Iliacus: I hope you are starting to see a theme in the photos/drawings regarding what might cause confusion for the untutored in distinguishing these birds one from the other. However, Iliacus makes it a bit easier, with its flash of red under the wing and its black/white stripes, almost resembling a mask, around its eyes. It is also the smallest thrush. Linnaeus is responsible for its description in 1758, but somebody must have been getting a little tired out with the naming in Latin, for it is a form of the word for ‘flank’ (identifying where its red markings are, perhaps?). If it helps, humans have an iliacus muscle. Loves them some berries as well. We did note redwings on our survey walk, although their breeding pairs in the UK are drastically low. [RSPB Red Status]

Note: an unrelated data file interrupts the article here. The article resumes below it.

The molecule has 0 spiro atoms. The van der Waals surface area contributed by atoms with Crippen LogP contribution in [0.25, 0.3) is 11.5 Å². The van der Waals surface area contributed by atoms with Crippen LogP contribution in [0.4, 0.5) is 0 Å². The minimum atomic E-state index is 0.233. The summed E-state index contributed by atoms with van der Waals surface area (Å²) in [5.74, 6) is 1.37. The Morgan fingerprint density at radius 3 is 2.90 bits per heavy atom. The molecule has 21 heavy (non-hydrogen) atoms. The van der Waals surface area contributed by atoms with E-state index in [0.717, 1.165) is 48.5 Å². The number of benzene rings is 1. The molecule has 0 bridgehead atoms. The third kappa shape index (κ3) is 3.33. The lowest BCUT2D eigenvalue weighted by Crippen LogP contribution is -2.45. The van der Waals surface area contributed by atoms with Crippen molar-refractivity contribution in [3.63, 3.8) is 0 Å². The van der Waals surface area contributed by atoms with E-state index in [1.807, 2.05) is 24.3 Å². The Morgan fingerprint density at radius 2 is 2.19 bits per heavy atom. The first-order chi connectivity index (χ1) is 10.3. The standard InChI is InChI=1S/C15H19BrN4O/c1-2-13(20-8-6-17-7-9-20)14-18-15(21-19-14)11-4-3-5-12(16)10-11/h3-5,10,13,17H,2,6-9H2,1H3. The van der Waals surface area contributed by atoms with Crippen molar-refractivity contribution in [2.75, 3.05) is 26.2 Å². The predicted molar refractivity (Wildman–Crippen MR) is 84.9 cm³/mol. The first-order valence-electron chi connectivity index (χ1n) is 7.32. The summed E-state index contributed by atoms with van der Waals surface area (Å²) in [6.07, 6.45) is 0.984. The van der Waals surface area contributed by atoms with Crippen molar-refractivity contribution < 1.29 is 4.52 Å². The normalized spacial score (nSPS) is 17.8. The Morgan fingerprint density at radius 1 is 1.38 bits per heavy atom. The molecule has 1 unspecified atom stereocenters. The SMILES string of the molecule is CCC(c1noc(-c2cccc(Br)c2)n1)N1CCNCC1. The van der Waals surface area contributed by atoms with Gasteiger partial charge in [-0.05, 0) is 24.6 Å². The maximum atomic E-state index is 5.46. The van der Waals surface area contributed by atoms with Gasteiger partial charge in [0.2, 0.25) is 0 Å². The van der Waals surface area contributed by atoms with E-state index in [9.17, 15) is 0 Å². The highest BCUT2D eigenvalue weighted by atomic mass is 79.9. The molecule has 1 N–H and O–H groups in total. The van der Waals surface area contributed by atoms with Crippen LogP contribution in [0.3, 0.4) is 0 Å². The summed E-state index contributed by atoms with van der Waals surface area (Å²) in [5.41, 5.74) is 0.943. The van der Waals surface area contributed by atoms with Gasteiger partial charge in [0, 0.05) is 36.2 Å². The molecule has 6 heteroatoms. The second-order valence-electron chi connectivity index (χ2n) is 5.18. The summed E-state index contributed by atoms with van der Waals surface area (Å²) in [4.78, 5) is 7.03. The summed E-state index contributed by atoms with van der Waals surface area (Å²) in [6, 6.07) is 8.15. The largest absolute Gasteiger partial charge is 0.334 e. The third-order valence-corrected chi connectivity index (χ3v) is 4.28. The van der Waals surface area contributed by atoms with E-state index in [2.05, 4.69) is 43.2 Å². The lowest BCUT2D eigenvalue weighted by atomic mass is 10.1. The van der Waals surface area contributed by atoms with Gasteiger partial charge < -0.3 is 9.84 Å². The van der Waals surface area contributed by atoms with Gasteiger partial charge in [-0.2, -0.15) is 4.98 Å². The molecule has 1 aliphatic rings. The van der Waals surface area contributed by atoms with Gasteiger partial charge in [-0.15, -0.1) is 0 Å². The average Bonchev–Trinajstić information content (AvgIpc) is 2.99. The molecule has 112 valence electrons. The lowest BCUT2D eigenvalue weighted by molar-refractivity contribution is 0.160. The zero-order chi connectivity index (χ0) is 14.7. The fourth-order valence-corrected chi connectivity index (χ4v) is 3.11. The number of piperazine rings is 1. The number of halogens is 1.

Pilaris: And it seems they really ran out of steam with the Latin naming of the Fieldfare: although Wikipedia claims that ‘pilaris’ is another word for ‘thrush’, other dictionaries define it as ‘of hair’. Either way, bad news in the naming stakes for the Fieldfare. However, things look up a bit when you consider the derivation of its English name: “The Anglo-Saxon word feldefare perhaps meant traveller through the fields. Alternatively, it may be derived from Old English fealu fearh, literally grey piglet.” [from Wikipedia] It stands out from the others in that its belly is more white, with the chevron-like markings more to the side. As a thrush, it has a thing for berries. Miraculouse really that we caught sight of some as there are only a few breeding pairs in the UK. [RSPB Red Status]